The Diamond Sutra offers the Buddha’s insights on dualism and illusion. He speaks of how to develop the insight, the “diamond,” that can cut through any obstacle on the road to enlightenment.
This sutra presents a dialogue between the Buddha and his disciple Subhuti that illuminates how our minds construct limited categories of thought. Thich Nhat Hanh’s commentary on the text shows how we must move beyond personal enlightenment to become fully enlightened beings who work to alleviate the suffering of others. Nhat Hanh writes about the daily applications of the sutra and how we can use its wisdom to encounter a deeper reality and act in the world skillfully and effectively.
This revised edition includes Thich Nhat Hanh’s translation of the sutra from the Chinese and new insight on the environmental implications of the Diamond Sutra. A beautiful edition of one of Buddhism’s central texts.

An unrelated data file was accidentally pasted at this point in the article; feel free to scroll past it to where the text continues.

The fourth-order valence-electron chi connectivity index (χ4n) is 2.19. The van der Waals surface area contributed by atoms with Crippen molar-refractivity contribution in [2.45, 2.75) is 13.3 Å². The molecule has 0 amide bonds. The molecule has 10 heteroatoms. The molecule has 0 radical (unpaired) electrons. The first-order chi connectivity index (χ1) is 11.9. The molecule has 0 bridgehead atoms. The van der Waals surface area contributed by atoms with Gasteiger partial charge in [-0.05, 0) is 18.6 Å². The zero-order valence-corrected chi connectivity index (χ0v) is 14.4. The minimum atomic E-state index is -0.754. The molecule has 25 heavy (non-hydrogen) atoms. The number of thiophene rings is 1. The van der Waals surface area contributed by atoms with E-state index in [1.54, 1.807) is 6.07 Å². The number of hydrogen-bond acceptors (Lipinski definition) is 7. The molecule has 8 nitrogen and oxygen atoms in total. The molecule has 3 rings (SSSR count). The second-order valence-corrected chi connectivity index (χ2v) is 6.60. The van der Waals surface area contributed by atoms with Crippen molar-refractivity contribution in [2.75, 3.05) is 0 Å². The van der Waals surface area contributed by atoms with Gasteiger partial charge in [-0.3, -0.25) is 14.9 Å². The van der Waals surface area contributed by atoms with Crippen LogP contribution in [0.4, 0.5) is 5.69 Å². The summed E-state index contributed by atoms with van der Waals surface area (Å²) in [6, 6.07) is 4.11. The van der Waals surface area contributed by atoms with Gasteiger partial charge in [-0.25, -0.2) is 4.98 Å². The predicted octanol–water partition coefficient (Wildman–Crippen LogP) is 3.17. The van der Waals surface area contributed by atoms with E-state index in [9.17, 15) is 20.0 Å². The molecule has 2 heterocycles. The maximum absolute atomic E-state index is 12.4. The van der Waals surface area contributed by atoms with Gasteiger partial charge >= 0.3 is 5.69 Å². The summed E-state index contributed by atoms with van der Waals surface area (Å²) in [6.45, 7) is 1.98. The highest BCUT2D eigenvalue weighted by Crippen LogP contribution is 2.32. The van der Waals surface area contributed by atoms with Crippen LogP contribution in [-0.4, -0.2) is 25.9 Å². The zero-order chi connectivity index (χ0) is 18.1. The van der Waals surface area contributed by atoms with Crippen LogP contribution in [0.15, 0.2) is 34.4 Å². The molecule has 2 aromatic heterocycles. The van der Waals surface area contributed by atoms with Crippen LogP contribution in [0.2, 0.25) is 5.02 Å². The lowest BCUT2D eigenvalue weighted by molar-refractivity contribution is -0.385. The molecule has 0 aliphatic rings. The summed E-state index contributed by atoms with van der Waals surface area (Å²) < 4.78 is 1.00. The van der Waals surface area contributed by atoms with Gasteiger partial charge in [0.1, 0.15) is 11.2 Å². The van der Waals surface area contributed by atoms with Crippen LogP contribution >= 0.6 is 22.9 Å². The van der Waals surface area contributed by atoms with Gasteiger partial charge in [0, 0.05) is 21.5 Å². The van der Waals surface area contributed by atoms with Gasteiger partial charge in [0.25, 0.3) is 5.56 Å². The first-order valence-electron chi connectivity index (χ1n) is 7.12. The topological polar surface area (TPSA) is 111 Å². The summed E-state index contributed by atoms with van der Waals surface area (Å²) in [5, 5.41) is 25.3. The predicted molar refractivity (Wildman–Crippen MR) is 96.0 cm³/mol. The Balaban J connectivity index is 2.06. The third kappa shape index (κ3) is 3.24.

Wherever this sutra is kept is a sacred site enshrining the presence of the Buddha or one of the Buddha’s great disciples.
—Thich Nhat Hanh
Teaching the Dharma
Composed things are all objects of mind that are conditioned to arise, exist for awhile, and then disappear, according to the principle of dependent co-arising. Everything in life seems to follow this pattern, and although things look real, they are actually more like the things a magician conjures up. We can see and hear them clearly, but they are not really what they appear to be. A bubble, or timira in Sanskrit, is an image that we can use to describe appearances. If we rub our eyes vigorously and see many stars, we may think the stars are real, but they are not.